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Johnny Thunders: All Solo Like...

Drawing crowds during three distinct decades would usually point to some general success and positive experiences. Johnny Thunders pissed it away, though. It all went down the tubes – or into his veins. Or nose. Or whatever. He left a slew of music behind, though. And while some of it’s utterly incredible – I’m thinking of the two albums from the New York Dolls – there’s some stuff that’s just passable and only for the fanatic. Yeah, Gang War (which also included the MC5’s Wayne Kramer) had its moments, but wasn’t priming Thunders for stardom. Fame, though, was probably a dream that he discarded well before his death in 1991.

By the time Thunders stumbled into NOLA and set up shop to die – which seems like an appropriate place for such an occurrence – he’d been releasing discs every few years throughout the ‘80s. None became hits, but each maintained his legacy. There was certainly some sloppy stuff in there as well as a good number of retreads. But I guess if Thunders’ greatest crime was re-recording “Great Big Kiss,” it’s be alright.

Constant touring and the drugs that went along with it eventually became too much for Thunders’ system and it collapsed. But it was a befitting end.

A full thirteen years prior to his demise, Thunders released his first solo disc. It wasn’t even billed as a Heartbreakers album. It was just the guitarist, although, he was joined by a few former Sex Pistols, Chrissi Hynde as well as some former band mates. So Alone, with its cover image finding the guitarist barely sitting in a chair and half awake in some opiate daze, holds a spate of songs that don’t really seem to have any positive bent to ‘em.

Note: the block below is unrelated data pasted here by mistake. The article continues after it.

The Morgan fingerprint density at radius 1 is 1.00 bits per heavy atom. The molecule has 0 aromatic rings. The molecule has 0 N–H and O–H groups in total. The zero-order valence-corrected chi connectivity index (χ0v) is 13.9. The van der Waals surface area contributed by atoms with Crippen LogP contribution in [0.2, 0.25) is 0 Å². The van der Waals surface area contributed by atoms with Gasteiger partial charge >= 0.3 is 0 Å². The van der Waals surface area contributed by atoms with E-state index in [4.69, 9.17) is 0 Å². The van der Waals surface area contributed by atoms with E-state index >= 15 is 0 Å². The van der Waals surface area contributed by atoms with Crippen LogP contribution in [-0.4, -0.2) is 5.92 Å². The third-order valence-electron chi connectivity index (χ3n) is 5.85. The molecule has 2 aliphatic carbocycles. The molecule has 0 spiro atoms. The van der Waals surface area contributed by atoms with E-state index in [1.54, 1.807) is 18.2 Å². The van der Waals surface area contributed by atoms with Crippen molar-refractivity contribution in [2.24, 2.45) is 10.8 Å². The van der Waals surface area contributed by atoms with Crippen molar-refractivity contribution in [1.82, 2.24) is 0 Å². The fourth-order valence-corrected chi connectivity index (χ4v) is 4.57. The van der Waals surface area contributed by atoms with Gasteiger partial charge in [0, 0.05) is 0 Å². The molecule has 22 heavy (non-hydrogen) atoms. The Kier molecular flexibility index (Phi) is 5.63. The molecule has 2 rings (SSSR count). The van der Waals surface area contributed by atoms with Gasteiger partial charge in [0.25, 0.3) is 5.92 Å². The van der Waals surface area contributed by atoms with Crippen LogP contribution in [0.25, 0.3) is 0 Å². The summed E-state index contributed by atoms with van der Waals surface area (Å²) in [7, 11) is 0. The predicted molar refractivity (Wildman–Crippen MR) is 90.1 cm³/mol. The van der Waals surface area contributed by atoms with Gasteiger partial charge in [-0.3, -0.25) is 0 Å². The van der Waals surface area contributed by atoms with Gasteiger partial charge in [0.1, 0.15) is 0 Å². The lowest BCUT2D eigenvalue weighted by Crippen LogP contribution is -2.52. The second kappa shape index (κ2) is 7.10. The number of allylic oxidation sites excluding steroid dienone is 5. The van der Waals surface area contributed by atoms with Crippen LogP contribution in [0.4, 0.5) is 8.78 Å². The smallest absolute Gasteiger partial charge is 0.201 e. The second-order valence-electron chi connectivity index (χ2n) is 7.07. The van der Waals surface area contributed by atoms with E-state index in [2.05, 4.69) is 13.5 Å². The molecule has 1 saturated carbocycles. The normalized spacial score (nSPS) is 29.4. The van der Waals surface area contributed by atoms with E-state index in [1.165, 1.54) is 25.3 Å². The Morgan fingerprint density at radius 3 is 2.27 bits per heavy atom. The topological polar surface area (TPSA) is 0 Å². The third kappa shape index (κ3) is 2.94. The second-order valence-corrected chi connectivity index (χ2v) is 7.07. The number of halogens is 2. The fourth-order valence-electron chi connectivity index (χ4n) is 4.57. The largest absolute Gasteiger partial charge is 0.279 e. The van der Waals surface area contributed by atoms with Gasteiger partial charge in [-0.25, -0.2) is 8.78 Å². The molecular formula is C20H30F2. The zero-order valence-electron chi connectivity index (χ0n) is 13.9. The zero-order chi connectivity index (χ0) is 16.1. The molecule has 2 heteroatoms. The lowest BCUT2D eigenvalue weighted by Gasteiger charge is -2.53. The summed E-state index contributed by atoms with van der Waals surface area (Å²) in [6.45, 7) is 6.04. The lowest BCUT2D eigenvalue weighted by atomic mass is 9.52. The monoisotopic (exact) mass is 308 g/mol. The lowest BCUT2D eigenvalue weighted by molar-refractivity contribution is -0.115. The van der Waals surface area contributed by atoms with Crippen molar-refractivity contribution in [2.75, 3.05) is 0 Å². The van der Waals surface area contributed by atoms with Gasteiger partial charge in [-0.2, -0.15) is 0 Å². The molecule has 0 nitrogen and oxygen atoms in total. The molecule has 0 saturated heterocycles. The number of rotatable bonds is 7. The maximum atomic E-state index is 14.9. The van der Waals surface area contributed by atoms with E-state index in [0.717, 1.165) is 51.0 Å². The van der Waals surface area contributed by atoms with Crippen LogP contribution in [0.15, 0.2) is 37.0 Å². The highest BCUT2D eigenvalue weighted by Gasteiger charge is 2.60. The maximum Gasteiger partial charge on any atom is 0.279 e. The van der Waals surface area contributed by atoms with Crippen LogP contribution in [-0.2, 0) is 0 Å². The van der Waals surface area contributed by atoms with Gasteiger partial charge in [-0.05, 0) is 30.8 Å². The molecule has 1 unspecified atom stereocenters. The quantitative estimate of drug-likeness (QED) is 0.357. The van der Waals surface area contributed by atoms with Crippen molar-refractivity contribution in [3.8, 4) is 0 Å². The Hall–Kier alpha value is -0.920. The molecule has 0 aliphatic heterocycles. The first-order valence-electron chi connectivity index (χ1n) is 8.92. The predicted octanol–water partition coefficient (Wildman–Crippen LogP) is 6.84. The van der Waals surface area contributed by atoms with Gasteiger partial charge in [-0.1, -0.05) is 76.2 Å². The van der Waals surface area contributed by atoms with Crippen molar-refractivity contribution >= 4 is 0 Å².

The aforementioned Dolls’ cover is a brief respite. And the opening track – a cover of “Pipeline” – isn’t a downer, but it also doesn’t have any lyrics. “Chatterbox” finds itself re-worked for a song entitled “Leave Me Alone.” In its title, one would be safe to guess that it’s not a sunshine kinda song. That being said, the guitar playing here might surpass the original version. The abandon that Thunders still played with is there, but an additional five years to solidify his chops didn’t hurt.

And that’s weird. Shouldn’t the drugs have wasted him by this point? Instead the guitarist unlooses some screeds of guitar stuffs that folks today only dream of.

Aside from that, a few of the originals are clunkers. “(She’s So) Untouchable” doesn’t really bare re-listening. But of course there’s “You Can't Put Your Arms Around a Memory,” which even found itself on a disc of covers that Guns ‘N Roses worked out during the ’90s. The track doesn’t possess the same sort of guitar work that Thunders is associated with. There’re bits of aggression that shine through, but most of the song is given over to acoustic guitar strumming. Thunders laments old problems and wishes for something tangible.

It’s a bummer he’s gone. But we should all learn not to try too hard from this man. It worked out better than one could have expected.